Sheesh Joe, you don’t like the regular Hall of Fame, you don’t like the BR Hall of Fame… just make your own darn Hall of Fame and be done with it already.

  13. So let’s say Tiger Woods played baseball instead of golf. His treatment of women seems rather similar to Mickey Mantle’s, so what would that mean to his HOF candidacy? I think nothing at all. It think the voters would say, his disrespect for his wife and women in general has nothing to do with his greatness as a player. And we wouldn’t judge his morality at all.

    I have a very hard time with judging the morality of people born over a century and a half ago. Abraham Lincoln’s views on race would most likely be considered pretty backward if you dropped him into the world we live in today, yet were obviously quite progressive for his day and age. The same holds true for George Washington and Thomas Jefferson. Should we take all 3 off Mount Rushmore?

  14. Ron Zucker says:

    There is a fundamental difference between sexism and racism in MLB. Racism changed the sport, in that it limited who could play. Mantle being a sexist didn’t, unless unbeknownst to me there was a large population of amazing, talented woman players who were kept from competing at the highest level through his actions. If that is true, then kick him out. But it’s not.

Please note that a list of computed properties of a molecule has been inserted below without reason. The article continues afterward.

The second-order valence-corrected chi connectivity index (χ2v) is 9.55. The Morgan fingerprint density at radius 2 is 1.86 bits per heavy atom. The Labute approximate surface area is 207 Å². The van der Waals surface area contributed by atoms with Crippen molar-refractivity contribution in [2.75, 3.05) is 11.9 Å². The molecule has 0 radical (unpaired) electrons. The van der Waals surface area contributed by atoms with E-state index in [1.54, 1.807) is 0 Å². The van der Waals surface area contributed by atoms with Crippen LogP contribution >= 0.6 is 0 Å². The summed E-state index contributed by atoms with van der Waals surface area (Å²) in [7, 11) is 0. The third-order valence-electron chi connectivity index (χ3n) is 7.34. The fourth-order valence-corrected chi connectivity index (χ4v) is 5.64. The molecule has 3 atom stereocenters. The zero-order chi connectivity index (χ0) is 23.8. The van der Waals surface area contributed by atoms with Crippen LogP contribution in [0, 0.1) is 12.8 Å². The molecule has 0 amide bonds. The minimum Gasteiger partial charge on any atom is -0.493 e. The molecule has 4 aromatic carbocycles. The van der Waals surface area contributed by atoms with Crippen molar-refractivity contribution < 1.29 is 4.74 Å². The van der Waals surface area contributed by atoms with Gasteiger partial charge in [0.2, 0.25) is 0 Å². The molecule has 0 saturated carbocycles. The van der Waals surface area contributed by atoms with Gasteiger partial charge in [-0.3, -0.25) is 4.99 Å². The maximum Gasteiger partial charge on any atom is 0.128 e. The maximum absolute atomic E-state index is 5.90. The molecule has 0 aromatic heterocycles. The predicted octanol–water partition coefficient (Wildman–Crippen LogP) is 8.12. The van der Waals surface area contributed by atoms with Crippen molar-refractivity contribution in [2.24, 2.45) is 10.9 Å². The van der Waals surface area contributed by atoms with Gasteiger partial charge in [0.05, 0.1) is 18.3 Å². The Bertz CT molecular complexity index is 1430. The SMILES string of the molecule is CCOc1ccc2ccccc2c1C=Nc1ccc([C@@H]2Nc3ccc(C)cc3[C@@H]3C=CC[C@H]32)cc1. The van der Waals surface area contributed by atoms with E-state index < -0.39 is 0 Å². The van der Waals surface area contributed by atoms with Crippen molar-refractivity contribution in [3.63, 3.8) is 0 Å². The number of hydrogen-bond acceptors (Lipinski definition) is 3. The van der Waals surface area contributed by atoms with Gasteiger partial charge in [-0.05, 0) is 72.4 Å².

This isn’t a judgment about what he did as a person. It’s a judgment about the effect his behavior had on the game. And it’s part and parcel of the same thing Mr. James himself says about Shoeless Joe. His behavior hurt the game to such a degree that his on field exploits don’t matter. Someone who worked tirelessly to ensure that African Americans could not participate in MLB damaged the game, damaged the African American players, and damaged the nature of records.

    So first put in Pete Rose, whose gambling only happened AFTER he played. Put in Bonds and Clemens, who were the best players of their era, no less exceptional than Cap Anson. Hell, put in Shoeless Joe, though I’m unsure if his play was as much better than his contemporaries as some of these others. Then, if you want to, go back and think about the totality of what Anson accomplished. He tarnished the game. He was the best player of his era. Which overwhelms.